Forced Password Reset? Check Your Assumptions
Almost weekly now I hear from an indignant reader who suspects a data breach at a Web site they frequent that has just asked the reader to reset their password. Further investigation almost invariably reveals that the password reset demand was not the result of a breach but rather the site’s efforts to identify customers who are reusing passwords from other sites that have already been hacked. But ironically, many companies taking these proactive steps soon discover that their explanation as to why they’re doing it can get misinterpreted as more evidence of lax security. This post attempts to unravel what’s going on here.
The reality is Facebook, Netflix and a number of big-name companies are regularly combing through huge data leak troves for credentials that match those of their customers, and then forcing a password reset for those users. Some are even checking for password re-use on all new account signups. The idea here is to stymie a massively pervasive problem facing all companies that do business online today: Namely, “credential-stuffing attacks,” in which attackers take millions or even billions of email addresses and corresponding cracked passwords from compromised databases and see how many of them work at other online properties.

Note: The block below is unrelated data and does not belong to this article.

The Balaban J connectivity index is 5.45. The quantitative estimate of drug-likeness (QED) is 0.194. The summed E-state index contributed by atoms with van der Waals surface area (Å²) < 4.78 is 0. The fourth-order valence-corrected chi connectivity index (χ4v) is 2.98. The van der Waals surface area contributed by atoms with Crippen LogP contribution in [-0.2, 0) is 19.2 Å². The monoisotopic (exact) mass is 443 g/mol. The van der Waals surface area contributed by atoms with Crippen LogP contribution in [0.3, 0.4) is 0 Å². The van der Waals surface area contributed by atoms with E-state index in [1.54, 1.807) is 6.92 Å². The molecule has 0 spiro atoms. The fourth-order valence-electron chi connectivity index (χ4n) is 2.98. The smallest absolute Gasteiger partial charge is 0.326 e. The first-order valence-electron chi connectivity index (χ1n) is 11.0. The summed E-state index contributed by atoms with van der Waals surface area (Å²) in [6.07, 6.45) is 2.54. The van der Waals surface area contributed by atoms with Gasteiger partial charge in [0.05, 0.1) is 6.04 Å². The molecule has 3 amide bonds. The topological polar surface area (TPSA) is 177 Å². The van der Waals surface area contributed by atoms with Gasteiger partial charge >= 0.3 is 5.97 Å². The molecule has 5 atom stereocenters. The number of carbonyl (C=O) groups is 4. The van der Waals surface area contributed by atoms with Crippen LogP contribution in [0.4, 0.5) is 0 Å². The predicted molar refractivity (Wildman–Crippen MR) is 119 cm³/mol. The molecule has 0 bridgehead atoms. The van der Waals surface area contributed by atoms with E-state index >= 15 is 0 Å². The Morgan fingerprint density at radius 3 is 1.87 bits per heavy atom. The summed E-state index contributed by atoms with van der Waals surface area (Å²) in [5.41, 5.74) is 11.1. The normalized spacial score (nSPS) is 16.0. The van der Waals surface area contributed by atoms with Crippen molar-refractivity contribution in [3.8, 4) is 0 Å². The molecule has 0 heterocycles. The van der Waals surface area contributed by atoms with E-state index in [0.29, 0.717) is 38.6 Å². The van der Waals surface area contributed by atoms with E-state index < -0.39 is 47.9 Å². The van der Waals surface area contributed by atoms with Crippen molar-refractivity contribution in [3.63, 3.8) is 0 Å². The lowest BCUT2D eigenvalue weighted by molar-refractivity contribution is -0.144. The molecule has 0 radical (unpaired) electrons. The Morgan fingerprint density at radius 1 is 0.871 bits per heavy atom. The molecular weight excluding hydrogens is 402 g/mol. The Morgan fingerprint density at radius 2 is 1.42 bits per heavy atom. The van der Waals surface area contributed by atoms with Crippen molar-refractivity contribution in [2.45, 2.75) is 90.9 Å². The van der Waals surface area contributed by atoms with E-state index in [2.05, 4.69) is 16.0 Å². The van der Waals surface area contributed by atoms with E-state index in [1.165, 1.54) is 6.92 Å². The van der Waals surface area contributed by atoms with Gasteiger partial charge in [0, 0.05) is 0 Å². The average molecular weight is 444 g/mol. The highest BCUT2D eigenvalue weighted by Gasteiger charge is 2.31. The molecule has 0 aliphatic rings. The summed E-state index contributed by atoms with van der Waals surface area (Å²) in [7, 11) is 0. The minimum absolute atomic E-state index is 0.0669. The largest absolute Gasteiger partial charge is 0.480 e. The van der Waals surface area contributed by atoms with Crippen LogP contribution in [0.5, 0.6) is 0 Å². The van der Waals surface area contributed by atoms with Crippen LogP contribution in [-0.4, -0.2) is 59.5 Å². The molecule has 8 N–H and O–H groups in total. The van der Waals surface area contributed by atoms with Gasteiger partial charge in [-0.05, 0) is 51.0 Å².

So how does the defense against this daily deluge of credential stuffing work? A company employing this strategy will first extract from these leaked credential lists any email addresses that correspond to their current user base. From there, the corresponding cracked (plain text) passwords are fed into the same process that the company relies upon when users log in: That is, the company feeds those plain text passwords through its own password “hashing” or scrambling routine. If a user’s plain text password from a hacked database matches the output of what a company would expect to see after running it through their own internal hashing process, that user is then prompted to change their password to something truly unique.
I can’t stress this enough: Do not re-use passwords. And don’t recycle them either. Recycling involves rather lame attempts to make a reused password unique by simply adding a digit or changing the capitalization of certain characters. Crooks who specialize in password attacks are wise to this approach as well.